Whether the waitress or restaurant owes Simon responsibilities under the tort of negligence and if there any remedies available to him
Section 13 Supply of 1982 Goods and Services Act
Section 49 of the 2015 Consumer Rights Act of England
Section 54 of the 2015 Consumer Rights Act of England
Section 1, clause 1 of 1945 Law Reform (Contributory Negligence) Act of England
Definition of a tort
As I offer a solution to Simon’s incident, I will first analyze what the tort of Negligence in the law of England is. In common law authorities like England, any civil wrong by a person unfairly leads to harm or loss of another, resulting in legal accountability for such person that commits the act is termed a tort. Therefore, a tort is an omission or act which gives leads to harm or injury of another amounting to a civil wrong that the law courts enforce liability. In England, the tort law covers three basic categories; torts that are intentional, negligence and torts of strict responsibility. A tortfeasor is the individual committing the act.
The general law of Negligence in England
In tort law, negligence is certainly the largest area of law. In England, Negligence is a comparatively new type of tort and has largely been developed by the bench. It is flexibility, thus, can be applied by law courts to ascertain liability in the new settings. The classic cases of Donoghue v Stevenson and R v. Adomako detail what every plaintiff must avail as proof for a court to find on negligence. Firstly the plaintiff must show that the respondent owed the plaintiff an obligation of care. In the Donoghue v Stevenson case, the House of Lords deliberated on the concept of duty rejecting the earlier law.
The court in Donoghue v Stevenson stated that the duty of care entailed “taking reasonable care to evade omissions or acts that one can realistically foresee as to possible injure their neighbor.” In applying this principle to Simon’s situation, the waiter was obliged to an understanding that the individuals like Simon, direct and close to him are affected by his acts. This entails the actions that the waiter reasonably ought to have contemplated as so affected when they direct their concentration to such omissions or acts into question like the cork popping out to injury Simon.
The recent case of Crown v Zaman offered a three-level test of establishing if a duty of care exists. The first stage is whether a proximity relationship between suit parties exists. The second stage is if the injury on claimant was foreseeable. Last is whether it is reasonable, fair, and just for a duty to be imposed. Courts of England prefer to resolve the question of liability at the breach step after a complete argument on the essential merits of a case have been adduced.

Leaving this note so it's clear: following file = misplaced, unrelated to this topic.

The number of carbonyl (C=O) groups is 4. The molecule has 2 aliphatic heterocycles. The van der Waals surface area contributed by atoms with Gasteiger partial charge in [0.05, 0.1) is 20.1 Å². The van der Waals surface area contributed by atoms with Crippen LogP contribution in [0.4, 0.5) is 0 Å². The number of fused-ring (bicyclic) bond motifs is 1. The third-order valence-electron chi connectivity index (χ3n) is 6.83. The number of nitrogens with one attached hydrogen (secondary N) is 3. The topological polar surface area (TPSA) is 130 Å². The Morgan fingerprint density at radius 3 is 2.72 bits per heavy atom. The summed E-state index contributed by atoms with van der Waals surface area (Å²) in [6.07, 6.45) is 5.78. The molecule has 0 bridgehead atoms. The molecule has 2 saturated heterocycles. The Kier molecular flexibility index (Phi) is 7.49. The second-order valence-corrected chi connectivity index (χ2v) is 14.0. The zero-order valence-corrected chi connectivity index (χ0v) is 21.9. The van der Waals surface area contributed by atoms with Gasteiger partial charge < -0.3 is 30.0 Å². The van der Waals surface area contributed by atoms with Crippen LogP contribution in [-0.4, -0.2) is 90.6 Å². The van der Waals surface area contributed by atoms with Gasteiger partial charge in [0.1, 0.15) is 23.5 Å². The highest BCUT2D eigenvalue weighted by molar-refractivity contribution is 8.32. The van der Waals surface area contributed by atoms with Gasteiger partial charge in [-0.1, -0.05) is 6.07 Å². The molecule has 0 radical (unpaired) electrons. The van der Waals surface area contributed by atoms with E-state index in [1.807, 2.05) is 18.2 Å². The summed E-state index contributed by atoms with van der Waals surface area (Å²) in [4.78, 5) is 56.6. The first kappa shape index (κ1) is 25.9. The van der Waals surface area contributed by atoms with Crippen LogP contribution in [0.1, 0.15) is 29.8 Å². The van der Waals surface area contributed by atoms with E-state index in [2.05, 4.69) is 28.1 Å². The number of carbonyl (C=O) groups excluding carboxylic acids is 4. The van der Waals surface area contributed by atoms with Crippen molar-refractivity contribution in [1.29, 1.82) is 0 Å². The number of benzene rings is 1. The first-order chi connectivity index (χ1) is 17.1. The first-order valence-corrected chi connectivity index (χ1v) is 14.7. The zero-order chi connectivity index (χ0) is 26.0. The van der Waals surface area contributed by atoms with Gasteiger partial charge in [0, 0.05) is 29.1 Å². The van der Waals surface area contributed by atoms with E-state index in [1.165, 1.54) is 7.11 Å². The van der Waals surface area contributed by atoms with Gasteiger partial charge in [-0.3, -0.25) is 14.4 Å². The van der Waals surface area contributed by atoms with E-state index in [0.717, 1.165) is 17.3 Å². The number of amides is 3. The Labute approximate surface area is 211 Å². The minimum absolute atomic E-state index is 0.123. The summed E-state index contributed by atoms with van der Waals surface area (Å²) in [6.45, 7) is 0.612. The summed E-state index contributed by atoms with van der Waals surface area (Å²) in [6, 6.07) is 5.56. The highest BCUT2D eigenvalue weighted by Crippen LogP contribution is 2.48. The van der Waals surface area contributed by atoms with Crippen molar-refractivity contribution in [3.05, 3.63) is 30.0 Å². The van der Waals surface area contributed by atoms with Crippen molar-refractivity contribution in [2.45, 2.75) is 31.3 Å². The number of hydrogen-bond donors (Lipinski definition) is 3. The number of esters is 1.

Upon the claimant establishing the respondent owed them the care duty; the next step is demonstrating that it was the defendant at fault. That is, it is the defendant that breached their duty of care. In Arnold v Britton & Ors and Blyth v Birmingham Waterworks Co, the courts stated that courts often apply the test of reasonable to establish if there was a breach of the duty of care by the defendant. According to Montgomery v. Lanarkshire Health Board, the test is of an objective nature where the law courts often find a balance between foreseeability degree and possibility of injury as against the price of evading such harm. This is due to the fact that any defendant is not liable for any kind of injury that they might not have reasonably foreseen.
In State v. UK, court opinioned that courts also put into consideration the societal profits if such activity was never carried out. To applying the breach of duty ingredient to Simon’s situation, there is no dispute that the Restaurant’s waiter clearly popped the cork that injured Simon.
In negligence cases, the Simon must prove causation. He must show it was the breach of the duty of the defendant that initiated the damage he suffered. According to Stapleton 2016, pp. 699, the test for causation in negligence is the famous but- for-test. It states that “but for the tort of the defendant, would the plaintiff have faced the damage or loss.” If the answer is not in the affirmative, then the test of causation is fulfilled. If the answer is in the affirmative, the respondent is not held liable, though they performed negligently (Stapleton 2016, pp.700). Even where the plaintiff fulfills the “but-for” test, they ought to demonstrate that this damage they suffered is not that remote of the negligence of the defendant. For instance, the court in Simon’s case might find that a waiter’s act or even Simon himself caused the injury. Simon’s failure to foresee the cork popping and protect himself can be held to have broken the causation chain between the act of the waiter and the injury suffered.